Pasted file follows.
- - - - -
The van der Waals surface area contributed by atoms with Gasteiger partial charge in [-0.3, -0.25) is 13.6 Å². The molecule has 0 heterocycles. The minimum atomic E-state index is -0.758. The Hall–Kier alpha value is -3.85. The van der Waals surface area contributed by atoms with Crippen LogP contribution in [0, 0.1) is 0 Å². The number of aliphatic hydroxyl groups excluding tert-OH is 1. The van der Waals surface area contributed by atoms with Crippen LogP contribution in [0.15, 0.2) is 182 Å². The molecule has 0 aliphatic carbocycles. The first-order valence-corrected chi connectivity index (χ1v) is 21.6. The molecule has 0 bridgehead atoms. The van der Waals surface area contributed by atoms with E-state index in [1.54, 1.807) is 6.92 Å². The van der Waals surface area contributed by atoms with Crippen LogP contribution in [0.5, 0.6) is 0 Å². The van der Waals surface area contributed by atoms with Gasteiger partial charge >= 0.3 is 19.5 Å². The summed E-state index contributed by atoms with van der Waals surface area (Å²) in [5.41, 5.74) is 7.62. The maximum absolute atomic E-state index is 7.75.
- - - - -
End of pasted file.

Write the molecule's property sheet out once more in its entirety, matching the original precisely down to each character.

The van der Waals surface area contributed by atoms with Gasteiger partial charge in [-0.3, -0.25) is 13.6 Å². The molecule has 0 heterocycles. The minimum atomic E-state index is -0.758. The Hall–Kier alpha value is -3.85. The van der Waals surface area contributed by atoms with Crippen LogP contribution in [0, 0.1) is 0 Å². The number of aliphatic hydroxyl groups excluding tert-OH is 1. The van der Waals surface area contributed by atoms with Crippen LogP contribution in [0.15, 0.2) is 182 Å². The molecule has 0 aliphatic carbocycles. The first-order valence-corrected chi connectivity index (χ1v) is 21.6. The molecule has 0 bridgehead atoms. The van der Waals surface area contributed by atoms with E-state index in [1.54, 1.807) is 6.92 Å². The van der Waals surface area contributed by atoms with Crippen LogP contribution in [0.5, 0.6) is 0 Å². The van der Waals surface area contributed by atoms with Gasteiger partial charge >= 0.3 is 19.5 Å². The summed E-state index contributed by atoms with van der Waals surface area (Å²) in [5.41, 5.74) is 7.62. The maximum absolute atomic E-state index is 7.75.